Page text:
Letters   |   Israel and the Occupied Palestinian Territory

CPJ urges Olmert to lift Gaza press ban


January 17, 2009

Ehud Olmert
Prime Minister
3 Kaplan Street
Hakirya
Israel

Via e-mail: pm_eng@pmo.gov.il

Dear Prime Minister Olmert,

Since the Israeli military campaign began last month, international journalists have been denied independent access to Gaza. Your government has offered various explanations for its decision to ban the international press, but the primary justifications have been a professed concern for the safety of reporters themselves and a concern that the mere presence of the press could interfere with ongoing military operations.

While the Committee to Protect Journalists has never viewed these as legitimate reasons for blocking press access to Gaza, we note that the new cease-fire agreement makes them entirely obsolete. We urge your government to immediately lift the ban and allow international journalists to independently report on events in Gaza.

CPJ has raised our concerns previously with your government. On January 6, we wrote to Defense Minister Ehud Barak to ask that your government allow international journalists into Gaza. We have also sought an explanation for the Israel Defense Forces' (IDF) bombings of two buildings that house international media organizations in Gaza City.

Now that active hostilities have ceased we urge you to conduct a prompt investigation into the targeting of all media facilities in Gaza. We ask that the investigation into these incidents be prompt and comprehensive and we ask that you make your findings public.

We recognize that the situation on the ground remains tenuous, but as an organization of journalists we believe there are critical issues of international law that impact not only the work of journalists in Gaza but in conflict zones around the world.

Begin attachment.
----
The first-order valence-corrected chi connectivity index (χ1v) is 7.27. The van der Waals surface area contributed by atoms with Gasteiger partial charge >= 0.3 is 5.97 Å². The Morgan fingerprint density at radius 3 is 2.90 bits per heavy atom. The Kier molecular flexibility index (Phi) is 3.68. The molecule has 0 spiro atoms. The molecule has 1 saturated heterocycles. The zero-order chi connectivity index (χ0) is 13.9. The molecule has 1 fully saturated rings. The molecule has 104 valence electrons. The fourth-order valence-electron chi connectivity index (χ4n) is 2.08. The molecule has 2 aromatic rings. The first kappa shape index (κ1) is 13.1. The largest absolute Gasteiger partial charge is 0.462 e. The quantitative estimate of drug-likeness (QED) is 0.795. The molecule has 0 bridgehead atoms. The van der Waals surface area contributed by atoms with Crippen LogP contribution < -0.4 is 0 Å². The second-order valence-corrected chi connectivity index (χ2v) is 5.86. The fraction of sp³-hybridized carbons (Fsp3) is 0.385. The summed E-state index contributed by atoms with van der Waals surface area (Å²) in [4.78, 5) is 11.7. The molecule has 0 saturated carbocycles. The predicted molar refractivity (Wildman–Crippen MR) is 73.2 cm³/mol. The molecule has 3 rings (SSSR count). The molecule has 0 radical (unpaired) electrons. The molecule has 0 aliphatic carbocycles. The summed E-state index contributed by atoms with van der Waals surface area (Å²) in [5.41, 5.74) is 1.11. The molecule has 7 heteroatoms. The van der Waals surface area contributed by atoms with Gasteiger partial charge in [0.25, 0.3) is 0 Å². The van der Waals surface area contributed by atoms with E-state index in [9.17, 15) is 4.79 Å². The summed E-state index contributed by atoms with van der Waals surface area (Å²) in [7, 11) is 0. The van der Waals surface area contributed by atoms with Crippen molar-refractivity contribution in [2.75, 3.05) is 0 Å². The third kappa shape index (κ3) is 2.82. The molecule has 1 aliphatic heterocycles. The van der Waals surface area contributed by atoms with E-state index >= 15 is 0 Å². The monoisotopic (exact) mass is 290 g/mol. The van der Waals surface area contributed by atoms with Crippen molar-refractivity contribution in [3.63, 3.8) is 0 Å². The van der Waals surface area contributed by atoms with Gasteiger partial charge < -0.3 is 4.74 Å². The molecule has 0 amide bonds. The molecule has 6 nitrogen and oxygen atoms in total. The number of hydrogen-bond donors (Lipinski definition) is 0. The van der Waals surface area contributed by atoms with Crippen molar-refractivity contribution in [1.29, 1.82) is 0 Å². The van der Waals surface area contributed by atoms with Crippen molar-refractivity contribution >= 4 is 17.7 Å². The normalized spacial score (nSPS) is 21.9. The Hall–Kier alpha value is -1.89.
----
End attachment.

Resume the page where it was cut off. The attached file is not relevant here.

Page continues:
International human rights law dictates that the press may be denied access to war zones for only the narrowest and most specific of security reasons. The Johannesburg Principles on National Security, Freedom of Expression and Access to Information of 1995, a synthesis of international law and state practices, states that governments "may not exclude journalists ... from areas that are experiencing violence or armed conflict except where their presence would pose a clear risk to the safety of others." It adds that the "burden of demonstrating the validity of the restriction rests with the government." A general ban clearly violates this standard.

As noted, we also call on you to provide an explanation for the IDF's bombing of Al-Johara and Al-Shuruq towers, which house dozens of international media organizations. The two attacks, which were carried out respectively on January 9 and 15, destroyed communications equipment and injured at least three journalists. International law provides explicit protections for journalists and media installations that may not be abrogated even during military operations.        

Thank you for your attention to these urgent matters.


Sincerely,

Joel Simon 
Executive Director


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